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Acute cervicitis

Jeanne Marrazzo, MD, MPH
Section Editors
Robert L Barbieri, MD
Noreen A Hynes, MD, MPH, DTM&H
Deputy Editor
Kristen Eckler, MD, FACOG


Cervicitis refers to inflammation of the uterine cervix. The inflammation primarily affects the columnar epithelial cells of the endocervical glands, but can also affect the squamous epithelium of the ectocervix. It may be due to an infectious or noninfectious etiology and may be acute or chronic. Acute cervicitis is usually due to infection (eg, chlamydia, gonorrhea), although a specific infection cannot be determined in a large proportion of cases. Chronic cervicitis usually has a noninfectious source.


Cervical infection is clinically important because it can ascend and cause endometritis or pelvic inflammatory disease (PID); the pathogens involved can be transmitted to sexual partners; and, in pregnant women, it may cause pregnancy and/or neonatal complications as a result of infection of the fetus, placenta, amniotic fluid, decidua, or membranes. In addition, cervicitis appears to be associated with a significant increase in risk of HIV-1 acquisition and shedding [1]. Sequelae of PID include chronic pelvic pain, infertility, and an increased risk of ectopic pregnancy. (See "Long-term complications of pelvic inflammatory disease".)


Infection — When an infectious etiology can be documented, Chlamydia trachomatis (typically serovars D-K) and Neisseria gonorrhoeae are the most common organisms identified, even though a relatively small proportion of women with these infections develop cervicitis. Chlamydial cervicitis occurs more often than gonococcal, and both primarily affect the columnar epithelium of the endocervix.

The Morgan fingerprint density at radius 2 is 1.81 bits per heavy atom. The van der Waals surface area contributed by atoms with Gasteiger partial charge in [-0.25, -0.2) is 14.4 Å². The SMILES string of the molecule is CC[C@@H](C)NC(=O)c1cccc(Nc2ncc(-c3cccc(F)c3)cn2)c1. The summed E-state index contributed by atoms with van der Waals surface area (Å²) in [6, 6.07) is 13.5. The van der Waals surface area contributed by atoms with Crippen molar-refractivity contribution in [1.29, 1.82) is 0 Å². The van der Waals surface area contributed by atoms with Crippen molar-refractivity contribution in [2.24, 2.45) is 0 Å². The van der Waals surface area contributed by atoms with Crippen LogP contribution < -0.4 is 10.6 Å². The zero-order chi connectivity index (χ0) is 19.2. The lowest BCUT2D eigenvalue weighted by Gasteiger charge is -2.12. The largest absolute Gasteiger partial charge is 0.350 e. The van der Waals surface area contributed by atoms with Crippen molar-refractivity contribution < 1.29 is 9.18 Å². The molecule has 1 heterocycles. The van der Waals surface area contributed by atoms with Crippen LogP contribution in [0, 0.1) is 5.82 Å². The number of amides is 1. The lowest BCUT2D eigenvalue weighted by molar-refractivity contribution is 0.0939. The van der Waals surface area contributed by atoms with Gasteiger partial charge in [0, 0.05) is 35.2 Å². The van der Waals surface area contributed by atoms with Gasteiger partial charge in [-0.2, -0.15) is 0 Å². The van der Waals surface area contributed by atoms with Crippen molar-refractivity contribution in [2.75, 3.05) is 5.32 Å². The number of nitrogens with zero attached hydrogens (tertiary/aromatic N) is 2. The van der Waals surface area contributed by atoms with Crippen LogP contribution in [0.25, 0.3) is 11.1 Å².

Herpes simplex virus (HSV) and Trichomonas vaginalis account for a few cases, but primarily affect the squamous epithelium of the ectocervix. Tuberculosis involves the cervix in a small proportion of women with tuberculous endometritis (see "Endometritis unrelated to pregnancy", section on 'Tuberculous endometritis') [2]. Mycoplasma genitalium may be an important pathogen, as well [3-5]. Bacterial vaginosis and streptococci (group A) have also been implicated as causative agents of acute cervicitis [6-10]. Bacterial vaginosis is unlikely to be a cause of isolated cervicitis, without concurrent vaginal findings.

Mycoplasma hominis, Ureaplasma urealyticum, and group B beta-hemolytic streptococci are commonly found in the genital tract, but there is little evidence that they cause cervicitis [11,12]. Case reports have described cervicitis associated with other infectious agents (bacteria, viruses, fungi, parasites).


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Literature review current through: Feb 2015. | This topic last updated: Mar 10, 2014.
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